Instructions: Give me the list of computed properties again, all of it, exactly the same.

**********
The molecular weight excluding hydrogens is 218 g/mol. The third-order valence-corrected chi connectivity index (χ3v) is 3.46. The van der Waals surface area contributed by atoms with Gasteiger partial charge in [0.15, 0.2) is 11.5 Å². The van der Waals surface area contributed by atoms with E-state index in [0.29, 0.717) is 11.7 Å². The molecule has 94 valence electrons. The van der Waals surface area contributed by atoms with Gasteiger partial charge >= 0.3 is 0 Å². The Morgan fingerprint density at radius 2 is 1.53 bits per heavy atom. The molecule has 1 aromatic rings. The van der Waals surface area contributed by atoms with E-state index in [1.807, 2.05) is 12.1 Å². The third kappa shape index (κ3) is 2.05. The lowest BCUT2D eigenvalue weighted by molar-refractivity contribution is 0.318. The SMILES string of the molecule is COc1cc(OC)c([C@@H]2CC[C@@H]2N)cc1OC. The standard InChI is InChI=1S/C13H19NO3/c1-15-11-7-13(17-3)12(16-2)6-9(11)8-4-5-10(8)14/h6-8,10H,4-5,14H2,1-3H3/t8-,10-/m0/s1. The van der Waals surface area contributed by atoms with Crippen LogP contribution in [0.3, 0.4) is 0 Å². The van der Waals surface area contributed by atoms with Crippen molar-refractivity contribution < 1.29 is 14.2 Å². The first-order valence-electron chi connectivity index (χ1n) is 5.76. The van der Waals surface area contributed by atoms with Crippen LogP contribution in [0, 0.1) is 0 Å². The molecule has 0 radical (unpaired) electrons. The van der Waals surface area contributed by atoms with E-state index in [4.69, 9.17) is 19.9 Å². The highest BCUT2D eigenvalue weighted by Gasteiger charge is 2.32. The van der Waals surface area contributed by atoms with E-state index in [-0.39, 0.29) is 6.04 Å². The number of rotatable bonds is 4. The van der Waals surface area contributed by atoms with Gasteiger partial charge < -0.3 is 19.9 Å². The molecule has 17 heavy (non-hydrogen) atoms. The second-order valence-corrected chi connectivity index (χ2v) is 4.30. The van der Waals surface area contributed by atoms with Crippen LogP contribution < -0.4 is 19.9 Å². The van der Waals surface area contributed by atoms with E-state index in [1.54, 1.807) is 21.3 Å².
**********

The molecular weight excluding hydrogens is 218 g/mol. The third-order valence-corrected chi connectivity index (χ3v) is 3.46. The van der Waals surface area contributed by atoms with Gasteiger partial charge in [0.15, 0.2) is 11.5 Å². The van der Waals surface area contributed by atoms with E-state index in [0.29, 0.717) is 11.7 Å². The molecule has 94 valence electrons. The van der Waals surface area contributed by atoms with Gasteiger partial charge >= 0.3 is 0 Å². The Morgan fingerprint density at radius 2 is 1.53 bits per heavy atom. The molecule has 1 aromatic rings. The van der Waals surface area contributed by atoms with E-state index in [1.807, 2.05) is 12.1 Å². The third kappa shape index (κ3) is 2.05. The lowest BCUT2D eigenvalue weighted by molar-refractivity contribution is 0.318. The SMILES string of the molecule is COc1cc(OC)c([C@@H]2CC[C@@H]2N)cc1OC. The standard InChI is InChI=1S/C13H19NO3/c1-15-11-7-13(17-3)12(16-2)6-9(11)8-4-5-10(8)14/h6-8,10H,4-5,14H2,1-3H3/t8-,10-/m0/s1. The van der Waals surface area contributed by atoms with Crippen LogP contribution in [0.3, 0.4) is 0 Å². The van der Waals surface area contributed by atoms with Crippen molar-refractivity contribution < 1.29 is 14.2 Å². The first-order valence-electron chi connectivity index (χ1n) is 5.76. The van der Waals surface area contributed by atoms with Crippen LogP contribution in [0, 0.1) is 0 Å². The molecule has 0 radical (unpaired) electrons. The van der Waals surface area contributed by atoms with E-state index in [4.69, 9.17) is 19.9 Å². The highest BCUT2D eigenvalue weighted by Gasteiger charge is 2.32. The van der Waals surface area contributed by atoms with E-state index in [-0.39, 0.29) is 6.04 Å². The number of rotatable bonds is 4. The van der Waals surface area contributed by atoms with Gasteiger partial charge < -0.3 is 19.9 Å². The molecule has 17 heavy (non-hydrogen) atoms. The second-order valence-corrected chi connectivity index (χ2v) is 4.30. The van der Waals surface area contributed by atoms with Crippen LogP contribution < -0.4 is 19.9 Å². The van der Waals surface area contributed by atoms with E-state index in [1.54, 1.807) is 21.3 Å².